By Peter McLaren-Kennedy •
Published: 08 Aug 2022 • 12:06
Police search - Image StocksRE Shutterstock.com
Dame Rachel de Souza, told the Guardian on Monday, August 8 that she was not convinced that the force was “consistently considering children’s welfare and wellbeing.”
According to the commissioner, who launched her investigation after the strip search of a 15-year-old girl schoolgirl suspected of carrying cannabis, the majority of the children were found to be innocent of any suspicion and in nearly a quarter of cases an appropriate adult was not present as is required by law.
She also expressed concern by the ethnic disproportionality with roughly three out of every five black. That figure rose to three out of every four in 2018. Less than one in five young people in London are black.
The report issued by the commissioner also questions the lack of oversight and the need for an “intrusive and traumatising” practice where figures shows that in more half of the cases no action was taken against the person strip searched.
She continued saying that in at least one in every five cases there was no evidence of where the search was conducted or who was present. According to the evidence 57 per cent of the searches took place in a place station and 21 per cent at a home address.
A further 22 per cent happened at another location but according to the report, “due to the low quality of recording practice, it is not possible to determine where these searches took place.”
Of the 650 children strip-searched 95 per cent were carried out on boys, a quarter of whom were under the age of 15.
De Souza goes on to say that she was “deeply shocked and concerned” by what she found.
She added: “I am also extremely concerned by the ethnic disproportionality shown in these figures, particularly given that ethnicity was determined to be such a key factor in the Child Q case,” where the 15-year-old girl who was menstruating was strip-searched.
“I am not reassured that what happened to Child Q was an isolated issue, but instead believe it may be a particularly concerning example of a more systemic problem around child protection within the Metropolitan police. I remain unconvinced that the Metropolitan police is consistently considering children’s welfare and wellbeing.”
As a result of what she has found the commissioner now intends to investigate all the police forces in England.
Accusing the police of abuse Deborah Coles of Inquest said: “This report is about state-sanctioned child abuse operating outside the law. It also reveals racist and discriminatory policing and the dehumanising of black children.”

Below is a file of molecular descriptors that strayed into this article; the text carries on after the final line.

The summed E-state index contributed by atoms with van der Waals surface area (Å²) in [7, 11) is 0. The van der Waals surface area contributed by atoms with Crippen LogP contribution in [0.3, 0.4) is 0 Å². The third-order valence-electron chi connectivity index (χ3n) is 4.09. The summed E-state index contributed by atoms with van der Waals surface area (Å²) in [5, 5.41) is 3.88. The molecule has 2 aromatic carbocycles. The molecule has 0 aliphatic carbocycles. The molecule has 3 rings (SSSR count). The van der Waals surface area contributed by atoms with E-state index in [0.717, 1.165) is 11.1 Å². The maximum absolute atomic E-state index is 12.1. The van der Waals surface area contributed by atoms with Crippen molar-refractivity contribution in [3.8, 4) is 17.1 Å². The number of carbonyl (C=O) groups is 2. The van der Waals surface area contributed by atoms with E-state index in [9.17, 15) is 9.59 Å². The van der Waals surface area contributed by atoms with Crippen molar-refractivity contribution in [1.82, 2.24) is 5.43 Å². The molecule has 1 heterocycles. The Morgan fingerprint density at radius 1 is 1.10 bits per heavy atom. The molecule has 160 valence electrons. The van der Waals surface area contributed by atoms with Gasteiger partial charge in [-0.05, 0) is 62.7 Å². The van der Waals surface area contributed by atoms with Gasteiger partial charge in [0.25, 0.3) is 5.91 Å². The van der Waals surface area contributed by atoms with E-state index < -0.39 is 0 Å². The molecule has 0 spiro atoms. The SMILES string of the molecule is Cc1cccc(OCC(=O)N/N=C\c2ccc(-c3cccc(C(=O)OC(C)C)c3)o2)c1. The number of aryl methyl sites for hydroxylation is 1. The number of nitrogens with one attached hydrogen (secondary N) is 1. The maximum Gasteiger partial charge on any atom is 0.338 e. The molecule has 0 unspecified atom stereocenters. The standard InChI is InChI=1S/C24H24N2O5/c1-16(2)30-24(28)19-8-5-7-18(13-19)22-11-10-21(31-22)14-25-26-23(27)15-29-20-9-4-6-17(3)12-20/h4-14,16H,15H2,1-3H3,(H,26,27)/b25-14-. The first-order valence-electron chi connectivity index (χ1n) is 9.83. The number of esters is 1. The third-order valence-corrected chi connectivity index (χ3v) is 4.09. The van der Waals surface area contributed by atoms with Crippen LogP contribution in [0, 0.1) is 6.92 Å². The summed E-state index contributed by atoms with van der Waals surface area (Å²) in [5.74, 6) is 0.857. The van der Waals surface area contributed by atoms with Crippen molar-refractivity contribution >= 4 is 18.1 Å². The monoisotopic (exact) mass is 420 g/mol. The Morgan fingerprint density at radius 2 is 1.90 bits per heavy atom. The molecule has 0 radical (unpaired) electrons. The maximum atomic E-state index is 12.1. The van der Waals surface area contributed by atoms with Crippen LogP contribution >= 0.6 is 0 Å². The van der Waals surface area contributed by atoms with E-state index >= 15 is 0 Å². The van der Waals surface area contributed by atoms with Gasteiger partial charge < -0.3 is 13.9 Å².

The NSPCC added their voice with Anna Edmundson, Head of Policy and Public Affairs saying: “It’s vital policing leaders and government commit to eliminating racism, discrimination and bias from policing to prevent further harm to children.”
They are not alone in their criticism with Andy George, President of the National Black Police Association, saying: “We continue to see these patterns of bias which always fall against black communities. Most officers do not go about their duties believing they are doing harm, but because of systemic matters such as culture, training and a lack of representation, they are consistently treating black communities disproportionately.
“The Met police continue to exacerbate the low confidence from the black community in the UK, and the new commissioner must admit the systemic nature of racism which manifests in the Met to ensure meaningful measures are developed to tackle the lack of trust and confidence.”
A Met police statement said: “The Metropolitan police is progressing at pace work to ensure children subject to intrusive searches are dealt with appropriately and respectfully. We recognise the significant impact such searches can have.
“We have already made changes and continue to work hard to balance the policing needed for this type of search with the considerable impact it can have on young people.
“We have ensured our officers and staff have a refreshed understanding of the policy for conducting a ‘further search’, particularly around the requirement for an appropriate adult to be present. We have also given officers advice around dealing with schools, ensuring that children are treated as children and considering safeguarding for those under 18.
“More widely, we have reviewed the policy for ‘further searches’ for those aged under 18. This is to assure ourselves the policy is appropriate, and also that it recognises the fact a child in these circumstances may well be a vulnerable victim of exploitation by others involved in gangs, county lines and drug dealing.”
The concern expressed by the commissioner after Met police were found to have strip-searched 650 children over a two-year period has now lead to a broader investigation and perhaps more concerning revelations.
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Originally from South Africa, Peter is based on the Costa Blanca and is a web reporter for the Euro Weekly News covering international and Spanish national news.
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